TJ PorterBy T.J. Porter, WCI Contributor

Though being a military doctor might not be as fun as it sometimes seemed on M*A*S*H, working for Uncle Sam is a great way to become a physician without having to pay for medical school. Whether you aspire to be a careerist in the military or simply plan to trade some of your time for a free MD, the military can offer a clear path to becoming a doctor.


How Do You Get the Military to Pay for Medical School?

For many people, the appeal of the military is that you can get a free medical degree from Uncle Sam. There are two ways to get the military to cover your educational expenses.

The first is through the Uniformed Services University of the Health Sciences (USUHS). This school was started by a Louisiana congressman, F. Edward Hebert. Billed as the “West Point for Doctors,” this school in Bethesda, Maryland offers medical education to members of the military. If you apply to the USUHS and get accepted, you’ll become an active-duty military member and receive a free education from the school. The school accepts both civilians (who enlist upon acceptance) and existing members of the Army, Navy, Air Force, and US Public Health Service.

The second path to a government-paid medical degree is the Health Professions Scholarship Program (HPSP). This is the more common of the two options. If you sign up with the HPSP, you can attend any medical school in the United States (assuming the school accepts you). The government will pay your tuition and give you a monthly stipend while you’re in school. During your schooling, you’ll also attend military training, typically during the second year of med school. You can also do your rotations in military hospitals if you want.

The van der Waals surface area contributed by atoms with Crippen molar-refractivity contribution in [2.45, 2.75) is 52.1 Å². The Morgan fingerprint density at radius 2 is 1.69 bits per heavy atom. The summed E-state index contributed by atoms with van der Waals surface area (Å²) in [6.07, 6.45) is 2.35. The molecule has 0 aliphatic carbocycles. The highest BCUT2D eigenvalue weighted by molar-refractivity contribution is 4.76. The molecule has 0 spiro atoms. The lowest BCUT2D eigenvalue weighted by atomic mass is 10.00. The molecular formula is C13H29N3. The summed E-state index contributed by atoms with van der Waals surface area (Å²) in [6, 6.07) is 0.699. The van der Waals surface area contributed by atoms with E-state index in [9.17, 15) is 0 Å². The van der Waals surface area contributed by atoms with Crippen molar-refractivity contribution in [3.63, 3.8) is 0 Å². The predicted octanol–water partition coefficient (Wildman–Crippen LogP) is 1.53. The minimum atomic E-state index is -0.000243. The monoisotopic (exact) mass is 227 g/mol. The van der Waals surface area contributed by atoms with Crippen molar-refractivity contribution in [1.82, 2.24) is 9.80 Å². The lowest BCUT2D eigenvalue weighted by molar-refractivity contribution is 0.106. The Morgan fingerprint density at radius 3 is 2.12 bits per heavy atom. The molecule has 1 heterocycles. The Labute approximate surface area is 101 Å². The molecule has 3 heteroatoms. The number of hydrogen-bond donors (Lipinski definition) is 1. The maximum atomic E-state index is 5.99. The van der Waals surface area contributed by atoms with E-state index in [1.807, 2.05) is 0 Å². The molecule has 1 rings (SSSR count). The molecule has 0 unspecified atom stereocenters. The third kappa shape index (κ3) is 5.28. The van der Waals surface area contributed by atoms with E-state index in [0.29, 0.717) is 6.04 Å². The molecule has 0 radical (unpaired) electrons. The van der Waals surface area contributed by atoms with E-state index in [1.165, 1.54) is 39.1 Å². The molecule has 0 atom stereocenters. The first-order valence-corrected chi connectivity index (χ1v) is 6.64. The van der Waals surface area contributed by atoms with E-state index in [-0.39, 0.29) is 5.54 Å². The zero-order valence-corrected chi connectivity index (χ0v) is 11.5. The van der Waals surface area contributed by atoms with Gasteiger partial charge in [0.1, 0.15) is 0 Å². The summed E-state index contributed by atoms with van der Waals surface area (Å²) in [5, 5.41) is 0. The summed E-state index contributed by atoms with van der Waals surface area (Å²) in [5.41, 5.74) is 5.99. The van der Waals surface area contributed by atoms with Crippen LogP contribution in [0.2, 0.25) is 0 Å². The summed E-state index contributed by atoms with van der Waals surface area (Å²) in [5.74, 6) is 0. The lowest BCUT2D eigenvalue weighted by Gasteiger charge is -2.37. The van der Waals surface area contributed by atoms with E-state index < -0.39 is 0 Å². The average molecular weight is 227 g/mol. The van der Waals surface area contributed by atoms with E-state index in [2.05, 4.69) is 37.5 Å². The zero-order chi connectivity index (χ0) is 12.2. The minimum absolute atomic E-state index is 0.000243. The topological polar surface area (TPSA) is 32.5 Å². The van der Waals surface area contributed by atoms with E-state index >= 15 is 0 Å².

What’s the Difference Between USUHS and HPSP?

The key differences between the USUHS and the HPSP are where you go to school and your level of commitment to the military.

If you attend USUHS, you become an active duty military member when you start school and you are committed to the military in full. You have to complete an officer orientation program, wear a uniform to school, and spend seven years in active duty service upon graduation. On the bright side, you’ll get the pay and benefits of an officer.

If you’re accepted to the HPSP, you’ll go through officer orientation, attend the school of your choice without wearing a uniform, complete annual military training, and receive fully paid tuition and a monthly stipend of a bit more than $2,600 a month. After graduating, you’ll have a military commitment equal to the number of years you spent in medical school.

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How Long Does It Take to Become a Military Doctor?

Becoming a military doctor is not much different from becoming a civilian doctor in terms of time commitment. You’ll need to complete a bachelor's degree plus and a four-year MD. You then need to go through residency, which can last 1-6 years depending on your specialty.


At What Rank Do Military Doctors Start?

Military physicians are officers of their chosen branches. If you enter the military through the HPSP or USUHS, you’ll typically start as a second lieutenant (for the Army or Air Force) or an ensign (Navy). Upon graduation, you’ll receive a promotion to either captain or major (Army/Air Force) or lieutenant or lieutenant commander (Navy). As you continue in your military career, you can work your way up the ranks. 

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How Much Do Military Doctors Make?